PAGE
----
"I like this rally," said Makinen. "I feel comfortable in the conditions. Okay, you have to be very flexible and ready for the road surface to change from snow to ice or dry asphalt, but it's a great event. This is like another home rally for me."

Hyundai has not done any specialist testing ahead of this event. The only changes to the car are to the differential mapping and suspension settings, which make it easier to drive on snow and ice.

Freddy Loix and Armin Schwarz are the two full-time drivers for this season, although a third WRC3 will be used on selected rallies by Finland's Jussi Valimaki.

"I'm feeling good for this rally. I had the pins taken out of my leg (put in after he broke his leg on this event last year) after Rally Great Britain, which means that I have been able to get on and do plenty of exercise over the winter," said Loix.

Schwarz stated that he wants the kind of conditions others fear: "I'm hoping for snow and ice on this rally. It would be nice if the conditions were consistent, this would give us our best chance to keep up with the Peugeots."
The Czech team has worked hard on the distribution of weight between the front and rear axles on the Octavia WRC, which includes moving the position of the fuel cell. The car's centre of gravity has also been lowered. The team has employed three new technical engineers for this season's FIA World Rally Championship. Both cars are brand new.

world champion Didier Auriol joins the team and is re-united with his former co-driver Denis Giraudet. Auriol only tackled one round of the FIA World Rally Championship last season (Rallye Monte Carlo in a private Toyota Corolla WRC). Toni Gardemeister remains in the squad for 2003.

"I have been very pleased with the way testing has gone for this rally," began Auriol. "When I first drove the car we were using the tyres very quickly, but after we'd made some changes they are lasting longer. That is important for this rally. I'm very happy to be back in the championship and there's no question that I still have the passion for the race."

Pavel Janeba said: "Having Didier in the team gives me great confidence for the future. Didier has his own style, he's a perfectionist. He is very good for the team, now you can see the motivation going right through everybody in Skoda."

"The car feels very good after our winter testing," added Gardemeister. "It's a big improvement over last year, now we are closer to the cars in front of us."

The new Xsara WRC is expected in April, so the team starts 2003 with an improved 2002 car. The biggest change is the inclusion of hydraulic anti-roll bars. Colin McRae has the only brand new one. Sebastien Loeb drives the same car he used in Monte Carlo last season.

Ex-Ford drivers Colin McRae and Carlos Sainz joined the team. Sainz's deal came late in the year after Citroen's Spanish importer and Telefonica put budget into the programme.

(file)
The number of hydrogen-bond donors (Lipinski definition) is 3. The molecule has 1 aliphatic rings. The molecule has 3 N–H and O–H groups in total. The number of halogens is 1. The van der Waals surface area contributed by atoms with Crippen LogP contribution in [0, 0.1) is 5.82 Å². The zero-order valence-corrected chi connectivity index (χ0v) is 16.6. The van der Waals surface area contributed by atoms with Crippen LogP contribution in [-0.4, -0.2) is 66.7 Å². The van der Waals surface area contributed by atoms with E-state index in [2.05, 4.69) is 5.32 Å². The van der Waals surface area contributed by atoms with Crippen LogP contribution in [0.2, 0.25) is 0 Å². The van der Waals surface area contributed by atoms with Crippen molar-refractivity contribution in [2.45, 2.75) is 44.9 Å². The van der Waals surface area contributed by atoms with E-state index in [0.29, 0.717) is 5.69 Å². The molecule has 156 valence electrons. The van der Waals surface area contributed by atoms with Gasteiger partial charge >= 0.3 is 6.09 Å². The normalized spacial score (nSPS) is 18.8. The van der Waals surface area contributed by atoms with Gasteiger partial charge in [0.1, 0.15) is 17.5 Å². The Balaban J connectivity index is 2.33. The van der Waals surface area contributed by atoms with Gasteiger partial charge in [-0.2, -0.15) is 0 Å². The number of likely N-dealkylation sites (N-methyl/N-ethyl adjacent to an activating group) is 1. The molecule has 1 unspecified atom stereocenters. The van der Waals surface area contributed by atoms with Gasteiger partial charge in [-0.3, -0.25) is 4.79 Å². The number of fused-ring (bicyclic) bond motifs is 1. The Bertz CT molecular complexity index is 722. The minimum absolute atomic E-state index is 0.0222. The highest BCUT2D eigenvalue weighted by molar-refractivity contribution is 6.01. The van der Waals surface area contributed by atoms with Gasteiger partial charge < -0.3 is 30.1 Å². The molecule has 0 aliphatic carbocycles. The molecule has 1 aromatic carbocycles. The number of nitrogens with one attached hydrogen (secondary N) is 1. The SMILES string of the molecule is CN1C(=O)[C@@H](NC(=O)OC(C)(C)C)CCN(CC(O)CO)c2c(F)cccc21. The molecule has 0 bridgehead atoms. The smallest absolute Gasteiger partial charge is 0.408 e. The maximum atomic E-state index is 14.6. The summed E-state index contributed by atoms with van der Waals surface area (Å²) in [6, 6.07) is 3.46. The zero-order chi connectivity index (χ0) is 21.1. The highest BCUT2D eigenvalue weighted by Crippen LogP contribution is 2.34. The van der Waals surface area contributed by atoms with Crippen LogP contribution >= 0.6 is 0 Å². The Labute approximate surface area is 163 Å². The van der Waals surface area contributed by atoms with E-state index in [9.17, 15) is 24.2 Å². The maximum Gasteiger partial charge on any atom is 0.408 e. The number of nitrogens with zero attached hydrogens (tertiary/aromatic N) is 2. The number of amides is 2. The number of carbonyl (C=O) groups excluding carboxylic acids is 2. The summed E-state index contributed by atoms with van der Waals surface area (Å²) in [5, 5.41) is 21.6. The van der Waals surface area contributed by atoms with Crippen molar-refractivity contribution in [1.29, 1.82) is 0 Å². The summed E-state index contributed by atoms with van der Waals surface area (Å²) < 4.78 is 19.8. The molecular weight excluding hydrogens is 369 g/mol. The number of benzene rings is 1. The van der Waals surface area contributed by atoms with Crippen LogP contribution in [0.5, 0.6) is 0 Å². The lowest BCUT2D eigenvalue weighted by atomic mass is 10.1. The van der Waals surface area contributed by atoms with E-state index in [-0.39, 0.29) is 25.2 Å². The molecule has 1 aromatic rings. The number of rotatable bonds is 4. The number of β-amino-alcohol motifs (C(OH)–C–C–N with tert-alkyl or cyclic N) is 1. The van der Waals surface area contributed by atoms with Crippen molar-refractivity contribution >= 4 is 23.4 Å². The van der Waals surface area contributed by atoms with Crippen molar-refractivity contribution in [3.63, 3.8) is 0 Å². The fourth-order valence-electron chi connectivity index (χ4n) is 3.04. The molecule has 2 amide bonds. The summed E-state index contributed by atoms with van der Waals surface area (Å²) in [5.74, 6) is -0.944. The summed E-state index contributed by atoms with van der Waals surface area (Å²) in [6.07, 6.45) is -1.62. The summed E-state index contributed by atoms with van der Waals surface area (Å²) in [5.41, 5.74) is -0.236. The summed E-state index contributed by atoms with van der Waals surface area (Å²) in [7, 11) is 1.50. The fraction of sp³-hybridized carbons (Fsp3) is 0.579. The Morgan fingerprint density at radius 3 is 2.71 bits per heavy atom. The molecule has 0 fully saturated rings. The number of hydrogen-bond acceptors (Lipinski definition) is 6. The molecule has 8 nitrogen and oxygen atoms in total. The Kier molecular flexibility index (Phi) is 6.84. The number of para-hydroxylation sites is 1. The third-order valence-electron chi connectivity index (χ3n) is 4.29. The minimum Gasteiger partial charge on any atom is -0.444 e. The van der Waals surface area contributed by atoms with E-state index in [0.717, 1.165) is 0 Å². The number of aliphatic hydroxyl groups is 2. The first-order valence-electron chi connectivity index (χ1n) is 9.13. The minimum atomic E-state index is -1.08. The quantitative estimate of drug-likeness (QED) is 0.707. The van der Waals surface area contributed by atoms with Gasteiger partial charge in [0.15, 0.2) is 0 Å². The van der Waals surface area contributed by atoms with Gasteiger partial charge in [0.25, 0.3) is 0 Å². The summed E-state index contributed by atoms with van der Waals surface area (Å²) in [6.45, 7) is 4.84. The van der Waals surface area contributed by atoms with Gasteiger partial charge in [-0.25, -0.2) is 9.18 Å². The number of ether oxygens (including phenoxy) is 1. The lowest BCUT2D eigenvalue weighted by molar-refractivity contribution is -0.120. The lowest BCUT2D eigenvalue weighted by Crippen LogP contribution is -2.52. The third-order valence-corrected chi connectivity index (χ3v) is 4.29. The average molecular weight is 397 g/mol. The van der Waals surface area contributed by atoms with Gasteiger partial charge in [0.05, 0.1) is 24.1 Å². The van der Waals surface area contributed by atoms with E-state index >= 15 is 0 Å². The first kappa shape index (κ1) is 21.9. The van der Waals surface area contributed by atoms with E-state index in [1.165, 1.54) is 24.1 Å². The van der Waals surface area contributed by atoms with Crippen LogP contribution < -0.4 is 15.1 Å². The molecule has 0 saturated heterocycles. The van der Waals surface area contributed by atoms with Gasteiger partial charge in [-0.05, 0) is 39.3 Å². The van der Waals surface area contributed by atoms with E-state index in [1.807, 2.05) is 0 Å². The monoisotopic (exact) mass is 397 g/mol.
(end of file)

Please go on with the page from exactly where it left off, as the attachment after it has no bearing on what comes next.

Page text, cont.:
Both drivers start the year with a different co-driver to that used on Rallye Monte Carlo 2002. Derek Ringer, who won the 1995 world championship alongside Colin McRae, returns to sit with the Scot, while Marc Marti co-drives for Sainz. Last year's Rally Deutschland winner Sebastien Loeb stays with the team.

"This is a rally we could win," stated McRae, who's never hidden his dislike of the event. "It would be easier for us if the conditions were dry as we've done most of our testing the dry. I have done quite a lot of testing in the car, but it's not the same as a rally. I've still got to learn about the car and doing that in the snow and ice is not ideal."

Sainz added that he expects to pick his pace up as the year goes on: "The car feels very well balanced and although I haven't done all that much testing I feel confident about the season ahead. I feel especially confident about the second half of the year."

Loeb, the short-lived winner of last year's event before being penalised, is hoping the experience of his team-mate will help him this time.

"Colin and Carlos coming to the team is very good for Citroen and for me. I can learn a lot from them, especially on this rally. Last year I went well, I think this was because the conditions were so dry - and that suited the car. It looks like it will be different this week, so I'm hoping my team-mates will be able to help me with my tyre choice," he explained.
Other entries:
The private competitors on this event are headed by Cedric Robert, whose Peugeot 206 WRC is funded by the FFSA, the French governing body of motorsport. Robert's car is run by the Bozian team which is also responsible for Roman Kresta's 206 WRC.

This will be Kresta's first FIA World Rally Championship outing in a Peugeot, having driven on selected rounds of the 2002 series for the official Skoda team.

Antony Warmbold, the son of former Mazda Rally Team Europe boss Achim, drives a Focus RS WRC for the first time in Monte Carlo. He will tackle a selection of rounds in 2003. Irish driver Eamonn Boland is a Monte Carlo debutant in his Subaru Impreza WRC.

Behind the top privateers is the Junior World Rally Championship field, which is led away by Mirco Baldacci's Fiat Punto. Some of the leading drivers in last year's JWRC competition have moved on, which means there will be some new faces on the podium this season.

Sweden's Daniel Carlsson is driving a Suzuki for the first time, while Kosti Katajamaki will give the new Volkswagen Polo its debut in the FIA World Rally Championship. The new Polo was first seen in the hands of former Dakar winner Jutta Kleinschmidt, when she drove it as a course car on last year's Rally Deutschland.